Visions West, a reprise

Back in January I went to the opening of the exhibition Visions West: 19th Century Expedition Arts at the Arvada Center for the Arts and was so impressed that I had to write a enthusiastic review in this blog. Well, the exhibit is going to be closing in just over a week, so now is the time to visit if you haven’t yet!

The exhibition uses prints from the Graham and Barbara Curtis Collection. Mrs. Curtis and her daughter Kay Hunsaker were at the opening and I had the pleasure of meeting them. I asked Kay if she would answer a few questions about her parents and their collection and she kindly agreed.

Tell me a bit more about the collection.

It was my father’s passion but my mother was very supportive and in the beginning, she learned to matte so that she could help him frame. The theme of his collection was the artistic documentation of the exploration, discoveries, and development of the American West. The original title he used for the collection was “Manifest Destiny, Exploration and Creation of the Nation.”

How and when did your father start collecting?

Dad, a Geologist and hard rock miner at heart, always had a love of the Rocky Mountains, the mineral belt, and the exploration of them. Early on, he read about the West, and as he got older he started collecting antique geology and exploration books.

He then got the idea to share his love of America by giving “educational and enlightening” Bi-Centennial gifts in the form of western exploration lithography. While looking for suitable prints, he realized the extent of the availability, and the real treasures to be had. He found smaller, lesser known pieces of interest but when he found the “Rocky Mountains” by Bierstadt, he realized that famous prints could be obtained and that started his quest.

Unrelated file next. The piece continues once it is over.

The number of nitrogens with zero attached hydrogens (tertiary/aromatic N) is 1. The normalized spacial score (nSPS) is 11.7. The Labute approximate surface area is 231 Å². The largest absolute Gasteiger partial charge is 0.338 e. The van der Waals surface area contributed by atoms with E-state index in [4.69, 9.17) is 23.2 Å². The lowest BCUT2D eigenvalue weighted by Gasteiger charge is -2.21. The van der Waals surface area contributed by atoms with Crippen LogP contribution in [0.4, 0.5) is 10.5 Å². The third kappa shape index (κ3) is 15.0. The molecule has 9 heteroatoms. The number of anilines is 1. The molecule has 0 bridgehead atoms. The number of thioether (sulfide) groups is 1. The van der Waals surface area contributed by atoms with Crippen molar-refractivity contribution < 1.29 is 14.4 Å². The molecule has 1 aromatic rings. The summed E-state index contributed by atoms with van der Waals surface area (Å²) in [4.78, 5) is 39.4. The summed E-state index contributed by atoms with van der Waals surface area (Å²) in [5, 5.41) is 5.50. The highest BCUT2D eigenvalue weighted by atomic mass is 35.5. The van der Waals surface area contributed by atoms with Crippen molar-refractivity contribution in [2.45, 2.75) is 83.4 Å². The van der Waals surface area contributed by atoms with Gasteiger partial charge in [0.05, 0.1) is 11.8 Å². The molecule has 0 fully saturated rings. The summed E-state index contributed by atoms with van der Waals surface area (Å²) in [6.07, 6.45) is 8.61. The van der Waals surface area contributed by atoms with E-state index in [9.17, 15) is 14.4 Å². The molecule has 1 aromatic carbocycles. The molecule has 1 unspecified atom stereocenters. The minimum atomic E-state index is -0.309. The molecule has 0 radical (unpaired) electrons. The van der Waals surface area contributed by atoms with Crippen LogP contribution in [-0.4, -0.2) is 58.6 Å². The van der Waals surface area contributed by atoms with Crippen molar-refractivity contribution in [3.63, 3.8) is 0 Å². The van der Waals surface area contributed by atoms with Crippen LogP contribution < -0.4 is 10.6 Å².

Were there types of prints or artists which he particularly liked?

Chromolithography is his favorite type, for he liked the bright, clear colors, but hand-tinting will always have a special place in his heart. Audubon’s prints were his particular favorites as he always mentions them first, then adds Catlin, Bodmer, Bierstadt, and Moran. In truth, he has always loved birds and became a real “birder” after he acquired these prints.

What are his favorite prints?

Audubon’s Virginia Partridge and the Male Wild Turkey, George Catlin’s Buffalo, William Ranney’s Trapper’s last Shot, Thomas Moran’s Grand Canyon, and Albert Bierstadt’s Rocky Mountains.

Was there any print he was looking for a long time and finally got?

The Currier print “The Last War Whoop.” He acquired it just this past August. He had first seen it at the Buckhorn Exchange in Denver, but didn’t get it. He quit looking for the print in the last few years but I located it and helped him purchase it.

There is still one he wishes he had gotten and that is the Jolly Flatboat Men by George Caleb Bingham. I found one but it is just too expensive at $15K!

When was the collection first put on display and where else has it been shown?

It was first displayed by the Arvada Art Museum for six weeks in 1986. The museum was pretty new and their staff was small. Dad helped them paint the walls in preparation, Mom and Dad both helped them hang pictures, and assisted in the cost of advertising.

Parts of the collection were also displayed at the Golden, CO Heritage Museum about 1987 & 1988, in the lobby of a bank in Downtown Denver during Denver’s Western Heritage awareness, in 1993 or 1996, and in the Littleton Museum twice, in 2006 and 2008.

I wish I had had the opportunity to meet Mr. Curtis, but seeing this super collection in this excellent exhibit did give me a sense of his love and knowledge of the material. Anyone interested in Western prints should make it a point to head over to Arvada to see the collection before it closes on April 3. More information can be found on the Arvada Center’s web site.